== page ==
We hold these truths to be self-evident, that all men are created equal, that they are endowed by their Creator with certain unalienable Rights, that among these are Life, Liberty and the pursuit of Happiness. — That to secure these rights, Governments are instituted among Men, deriving their just powers from the consent of the governed… (The Declaration of Independence, 1776)
The land in which we live has been blessed by this supernatural claim about reality, humanity and government.
The Founders hold that reality has a Creator (capital “C”).
They hold that human beings are creatures with special blessings from the Creator.
They hold that government exists to protect these blessings and has no right to take them away from human beings.
Our nation has flourished under this supernatural claim. We have been enriched by it and protected by it in the past. And when we from time to time degrade human value and freedom, it calls us to account and to efforts at national correction. There is a Creator who stands above all human authorities.
Less than fifteen years after the Declaration, the Constitution would restrict the government from tinkering with the day-to-day details of our relationship with the Creator. These precious details would be left to churches and their voluntary members, and to individual conscience. The First Amendment prohibits a sectarian religious government, but also lists the “free exercise of religion” as one of those “inalienable Rights” that the government cannot justly take away.
All people, of any religion or no religion, will suffer if we surrender that claim of supernatural blessings – “inalienable Rights” – over which government has no claim. We are on a dangerous trend today as too many of us speak a distorted language of “rights” in which the government is the source of blessings and can take and dispense what it wants.
This is not something new. We read about it in St. Augustine’s The City of God, in the early 5th century. The great Bishop and teacher describes how the “worldly city,” which in his time was Rome, rejected the blessings of Christianity’s appeal to the one Creator and attempted to redefine values on the Empire’s pagan terms:
(Many) now complain of this Christian era, and hold Christ responsible for the disasters which their city endured. But they do not make Christ responsible for the benefits they received… they attribute their deliverance to their own destiny… (I.1)
What is our response, as Christ’s people, when God’s authority is not just doubted, but despised?
I. We are to pray for those in public authority. I Timothy 2:1-6 says that this pleases God. New Testament teachings like this are amazing, given that rulers of that time were frequently hostile to the church. We show the presence of Christ when we pray for the authorities, and The Book of Common Prayer includes intercession for them in our Prayers of the People and in Morning and Evening Prayer.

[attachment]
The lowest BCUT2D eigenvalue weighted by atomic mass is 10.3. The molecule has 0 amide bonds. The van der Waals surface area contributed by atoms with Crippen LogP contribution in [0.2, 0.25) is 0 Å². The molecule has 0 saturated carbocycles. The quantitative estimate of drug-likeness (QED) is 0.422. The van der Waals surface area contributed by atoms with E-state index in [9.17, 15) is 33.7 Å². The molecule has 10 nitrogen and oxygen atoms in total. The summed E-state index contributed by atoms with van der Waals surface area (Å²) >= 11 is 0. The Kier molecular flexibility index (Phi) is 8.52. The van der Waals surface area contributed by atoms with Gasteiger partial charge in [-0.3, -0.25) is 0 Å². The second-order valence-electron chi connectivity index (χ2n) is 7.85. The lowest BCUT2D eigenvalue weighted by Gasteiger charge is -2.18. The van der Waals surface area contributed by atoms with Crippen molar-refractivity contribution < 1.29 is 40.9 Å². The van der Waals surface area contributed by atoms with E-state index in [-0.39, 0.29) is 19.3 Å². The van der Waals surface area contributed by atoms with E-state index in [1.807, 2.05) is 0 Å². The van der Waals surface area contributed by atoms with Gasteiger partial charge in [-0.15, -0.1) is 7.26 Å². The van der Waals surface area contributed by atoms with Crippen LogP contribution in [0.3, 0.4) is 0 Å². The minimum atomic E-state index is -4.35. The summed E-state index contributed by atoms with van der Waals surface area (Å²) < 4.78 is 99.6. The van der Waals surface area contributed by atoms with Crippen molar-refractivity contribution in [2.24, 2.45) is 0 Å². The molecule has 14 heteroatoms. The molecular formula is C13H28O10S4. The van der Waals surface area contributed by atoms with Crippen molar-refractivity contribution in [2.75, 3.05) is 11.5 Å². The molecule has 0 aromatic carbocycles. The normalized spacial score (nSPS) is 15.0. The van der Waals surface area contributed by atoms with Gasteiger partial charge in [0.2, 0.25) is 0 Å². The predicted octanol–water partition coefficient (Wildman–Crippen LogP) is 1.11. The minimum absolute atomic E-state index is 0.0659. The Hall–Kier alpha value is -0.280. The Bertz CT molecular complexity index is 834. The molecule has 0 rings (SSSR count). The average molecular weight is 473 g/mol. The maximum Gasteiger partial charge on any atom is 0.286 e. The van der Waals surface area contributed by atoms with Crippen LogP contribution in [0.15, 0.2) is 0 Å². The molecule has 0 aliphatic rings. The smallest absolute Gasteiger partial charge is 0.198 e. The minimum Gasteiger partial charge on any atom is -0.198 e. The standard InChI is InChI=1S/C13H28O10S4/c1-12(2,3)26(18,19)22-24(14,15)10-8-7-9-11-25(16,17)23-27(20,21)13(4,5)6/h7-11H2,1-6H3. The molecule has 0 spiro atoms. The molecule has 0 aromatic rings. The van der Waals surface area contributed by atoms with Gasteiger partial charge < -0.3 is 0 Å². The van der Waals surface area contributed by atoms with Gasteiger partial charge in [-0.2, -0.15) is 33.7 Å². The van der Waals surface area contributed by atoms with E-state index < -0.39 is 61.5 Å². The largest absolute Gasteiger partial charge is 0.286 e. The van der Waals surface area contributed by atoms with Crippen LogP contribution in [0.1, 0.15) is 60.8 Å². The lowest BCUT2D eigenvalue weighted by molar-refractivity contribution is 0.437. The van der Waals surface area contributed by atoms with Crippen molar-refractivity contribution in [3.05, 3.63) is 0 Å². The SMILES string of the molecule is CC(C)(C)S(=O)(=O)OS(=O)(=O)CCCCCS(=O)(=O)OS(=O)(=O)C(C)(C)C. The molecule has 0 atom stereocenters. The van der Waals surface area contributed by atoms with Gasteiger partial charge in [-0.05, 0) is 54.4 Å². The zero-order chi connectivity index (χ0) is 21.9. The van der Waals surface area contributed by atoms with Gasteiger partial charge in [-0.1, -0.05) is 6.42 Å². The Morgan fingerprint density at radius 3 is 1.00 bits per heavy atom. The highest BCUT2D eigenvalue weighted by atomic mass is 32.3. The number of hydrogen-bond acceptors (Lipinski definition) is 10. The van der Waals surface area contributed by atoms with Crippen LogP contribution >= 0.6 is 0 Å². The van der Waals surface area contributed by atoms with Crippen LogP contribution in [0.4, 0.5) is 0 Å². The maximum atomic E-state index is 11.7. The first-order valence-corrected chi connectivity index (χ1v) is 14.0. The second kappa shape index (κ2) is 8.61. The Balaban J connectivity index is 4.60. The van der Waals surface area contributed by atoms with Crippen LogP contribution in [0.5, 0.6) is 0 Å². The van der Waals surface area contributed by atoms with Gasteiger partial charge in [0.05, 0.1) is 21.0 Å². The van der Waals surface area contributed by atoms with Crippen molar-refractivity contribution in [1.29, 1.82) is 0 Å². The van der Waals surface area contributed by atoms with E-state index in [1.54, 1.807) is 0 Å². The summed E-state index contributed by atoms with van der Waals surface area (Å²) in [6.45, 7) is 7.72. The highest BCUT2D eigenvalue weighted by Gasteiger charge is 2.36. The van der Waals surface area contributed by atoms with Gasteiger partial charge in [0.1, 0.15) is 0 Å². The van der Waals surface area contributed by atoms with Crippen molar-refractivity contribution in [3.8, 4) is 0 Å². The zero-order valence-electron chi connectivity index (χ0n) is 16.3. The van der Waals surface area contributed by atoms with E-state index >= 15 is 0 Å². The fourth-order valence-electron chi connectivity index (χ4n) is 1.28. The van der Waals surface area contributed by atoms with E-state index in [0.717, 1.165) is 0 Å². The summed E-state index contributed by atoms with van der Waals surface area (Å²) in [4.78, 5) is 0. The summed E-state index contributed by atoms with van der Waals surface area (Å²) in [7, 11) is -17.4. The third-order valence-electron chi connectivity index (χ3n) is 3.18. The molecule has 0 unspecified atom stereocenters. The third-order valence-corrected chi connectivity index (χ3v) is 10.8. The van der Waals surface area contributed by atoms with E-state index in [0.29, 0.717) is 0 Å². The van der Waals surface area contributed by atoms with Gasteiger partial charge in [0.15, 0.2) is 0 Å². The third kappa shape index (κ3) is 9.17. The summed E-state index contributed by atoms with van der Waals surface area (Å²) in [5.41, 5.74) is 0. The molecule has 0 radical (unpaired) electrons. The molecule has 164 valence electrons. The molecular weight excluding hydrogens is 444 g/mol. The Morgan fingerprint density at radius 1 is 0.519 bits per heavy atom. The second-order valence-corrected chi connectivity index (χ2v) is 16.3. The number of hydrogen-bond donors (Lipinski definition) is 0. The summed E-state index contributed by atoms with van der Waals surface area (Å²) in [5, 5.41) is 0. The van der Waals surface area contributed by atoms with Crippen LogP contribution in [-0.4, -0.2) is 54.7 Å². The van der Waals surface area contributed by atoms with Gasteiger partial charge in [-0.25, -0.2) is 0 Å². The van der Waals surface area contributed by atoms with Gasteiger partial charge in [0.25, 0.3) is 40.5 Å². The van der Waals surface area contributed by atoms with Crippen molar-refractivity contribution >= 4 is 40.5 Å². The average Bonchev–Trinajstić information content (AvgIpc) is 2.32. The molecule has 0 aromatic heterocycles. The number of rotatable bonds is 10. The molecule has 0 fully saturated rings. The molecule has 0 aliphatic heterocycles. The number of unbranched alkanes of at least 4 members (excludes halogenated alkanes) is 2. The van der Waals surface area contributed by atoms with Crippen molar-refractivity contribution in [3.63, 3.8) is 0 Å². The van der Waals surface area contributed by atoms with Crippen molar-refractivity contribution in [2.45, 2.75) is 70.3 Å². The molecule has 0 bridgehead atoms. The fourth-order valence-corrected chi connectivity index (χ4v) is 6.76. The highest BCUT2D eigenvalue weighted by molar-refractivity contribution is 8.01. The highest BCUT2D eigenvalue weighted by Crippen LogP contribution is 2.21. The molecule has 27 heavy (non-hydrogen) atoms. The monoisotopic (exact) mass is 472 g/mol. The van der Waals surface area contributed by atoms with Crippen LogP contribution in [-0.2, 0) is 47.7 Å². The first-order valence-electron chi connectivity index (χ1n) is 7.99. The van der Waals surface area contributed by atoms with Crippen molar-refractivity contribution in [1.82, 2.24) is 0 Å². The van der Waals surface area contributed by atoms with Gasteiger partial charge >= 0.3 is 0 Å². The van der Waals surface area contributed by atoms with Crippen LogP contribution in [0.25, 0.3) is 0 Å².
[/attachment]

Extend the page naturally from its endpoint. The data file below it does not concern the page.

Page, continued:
II. We are to be good citizens of both earthly and heavenly realms. Romans 13:5-7 tells us that legal authorities have God’s blessing to do their work. Sometimes, this calls us to endure some pretty bad government. I Peter 1 goes so far as to say that we imitate Christ by suffering under injustice – but offers hope that such suffering can convert the unjust. This was demonstrated in the under reported Christian character of our 20th century Civil Rights movement, which quoted the Bible, used prayer and non-violent resistance, embraced suffering and transformed the nation. Now, I have to admit that The Declaration of Independence is less patient – it calls for the overthrow of unjust government. The question of the just use of force is always with us and always uncomfortable. This was the agonizing question faced by Dietrich Bonhoeffer and other Christians who opposed Hitler. But most of the time, followers of Christ are called to obey the law even while criticizing it, and to accept punishment if we choose to break it. We act as good citizens on earth to demonstrate the values of our citizenship in heaven.
III. Most of all, we are to find our identity in Christ, putting him first and seeing all other earthly identities as secondary. In today’s Gospel (Mark 6:1-13), Jesus says that common understandings of nationality, community and even family can get in the way of God’s authority. Jesus himself is “amazed” by the unbelief in Nazareth, and many people there are unable to receive his blessings. But we see a great and hopeful contrast in our Epistle (II Corinthians 12:2-10). Paul finds all of his value in the grace and power of Christ, flowing through Paul’s weaknesses. The early Christians and many churches throughout history have been at their best when they are outsiders to earthly power – reliant upon the love and power of Christ alone. The famous saying of Tertullian, “The blood of the martyrs is the seed of the church,” is one of the more dramatic statements of this truth. The Province of Uganda, one of the largest and most thriving Anglican churches today, cites its history of martyrs, from missionary days up to our own time, as a foundation of its identity in Christ.
So, friends in Christ, let’s pray for those in public authority, be good citizens on earth without compromising the values of our heavenly homeland, and help one another put Jesus first in the church.
May Christ’s people in the United States, as we are moved from the center to the fringe of the national value system, from cultural comfort and influence to public ridicule and social exclusion, continue to be voices for the supernatural value and freedom of human beings, and may our witness rely on the love and power above all earthly authority, Jesus Christ himself.
In the Name of the Father, and of the Son, and of the Holy Spirit. Amen.